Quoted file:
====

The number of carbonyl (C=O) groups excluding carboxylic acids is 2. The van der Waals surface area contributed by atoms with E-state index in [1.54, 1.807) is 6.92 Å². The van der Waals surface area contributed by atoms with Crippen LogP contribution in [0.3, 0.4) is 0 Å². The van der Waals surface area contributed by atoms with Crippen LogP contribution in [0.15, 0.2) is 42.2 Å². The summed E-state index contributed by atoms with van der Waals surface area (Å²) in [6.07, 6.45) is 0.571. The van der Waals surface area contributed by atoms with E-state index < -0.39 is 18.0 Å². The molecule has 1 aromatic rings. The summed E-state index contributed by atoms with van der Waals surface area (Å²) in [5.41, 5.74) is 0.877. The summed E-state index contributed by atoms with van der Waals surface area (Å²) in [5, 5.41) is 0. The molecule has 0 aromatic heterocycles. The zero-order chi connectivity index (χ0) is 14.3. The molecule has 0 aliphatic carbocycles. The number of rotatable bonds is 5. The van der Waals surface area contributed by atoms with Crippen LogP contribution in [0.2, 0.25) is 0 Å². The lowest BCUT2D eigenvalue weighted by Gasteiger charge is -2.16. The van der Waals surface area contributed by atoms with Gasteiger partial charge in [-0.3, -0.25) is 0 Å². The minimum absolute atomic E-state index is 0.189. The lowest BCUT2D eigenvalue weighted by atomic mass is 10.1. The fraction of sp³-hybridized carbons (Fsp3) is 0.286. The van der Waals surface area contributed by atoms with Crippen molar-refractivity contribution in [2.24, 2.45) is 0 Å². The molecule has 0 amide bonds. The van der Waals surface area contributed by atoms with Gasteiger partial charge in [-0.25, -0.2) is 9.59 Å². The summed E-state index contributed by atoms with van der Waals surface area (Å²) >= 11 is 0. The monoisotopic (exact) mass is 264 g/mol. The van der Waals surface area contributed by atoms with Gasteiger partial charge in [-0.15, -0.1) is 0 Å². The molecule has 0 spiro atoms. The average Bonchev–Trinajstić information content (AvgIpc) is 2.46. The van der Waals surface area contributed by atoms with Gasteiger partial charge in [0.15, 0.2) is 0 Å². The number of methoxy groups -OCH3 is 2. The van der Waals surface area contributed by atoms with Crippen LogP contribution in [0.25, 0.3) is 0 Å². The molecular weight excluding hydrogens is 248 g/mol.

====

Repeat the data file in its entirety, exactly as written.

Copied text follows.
The number of carbonyl (C=O) groups excluding carboxylic acids is 2. The van der Waals surface area contributed by atoms with E-state index in [1.54, 1.807) is 6.92 Å². The van der Waals surface area contributed by atoms with Crippen LogP contribution in [0.3, 0.4) is 0 Å². The van der Waals surface area contributed by atoms with Crippen LogP contribution in [0.15, 0.2) is 42.2 Å². The summed E-state index contributed by atoms with van der Waals surface area (Å²) in [6.07, 6.45) is 0.571. The van der Waals surface area contributed by atoms with E-state index < -0.39 is 18.0 Å². The molecule has 1 aromatic rings. The summed E-state index contributed by atoms with van der Waals surface area (Å²) in [5.41, 5.74) is 0.877. The summed E-state index contributed by atoms with van der Waals surface area (Å²) in [5, 5.41) is 0. The molecule has 0 aromatic heterocycles. The zero-order chi connectivity index (χ0) is 14.3. The molecule has 0 aliphatic carbocycles. The number of rotatable bonds is 5. The van der Waals surface area contributed by atoms with Crippen LogP contribution in [0.2, 0.25) is 0 Å². The lowest BCUT2D eigenvalue weighted by Gasteiger charge is -2.16. The van der Waals surface area contributed by atoms with Gasteiger partial charge in [-0.3, -0.25) is 0 Å². The minimum absolute atomic E-state index is 0.189. The lowest BCUT2D eigenvalue weighted by atomic mass is 10.1. The fraction of sp³-hybridized carbons (Fsp3) is 0.286. The van der Waals surface area contributed by atoms with Crippen molar-refractivity contribution in [2.24, 2.45) is 0 Å². The molecule has 0 amide bonds. The van der Waals surface area contributed by atoms with Gasteiger partial charge in [-0.25, -0.2) is 9.59 Å². The summed E-state index contributed by atoms with van der Waals surface area (Å²) >= 11 is 0. The monoisotopic (exact) mass is 264 g/mol. The van der Waals surface area contributed by atoms with Gasteiger partial charge in [-0.15, -0.1) is 0 Å². The molecule has 0 spiro atoms. The average Bonchev–Trinajstić information content (AvgIpc) is 2.46. The van der Waals surface area contributed by atoms with Gasteiger partial charge in [0.15, 0.2) is 0 Å². The number of methoxy groups -OCH3 is 2. The van der Waals surface area contributed by atoms with Crippen LogP contribution in [0.25, 0.3) is 0 Å². The molecular weight excluding hydrogens is 248 g/mol.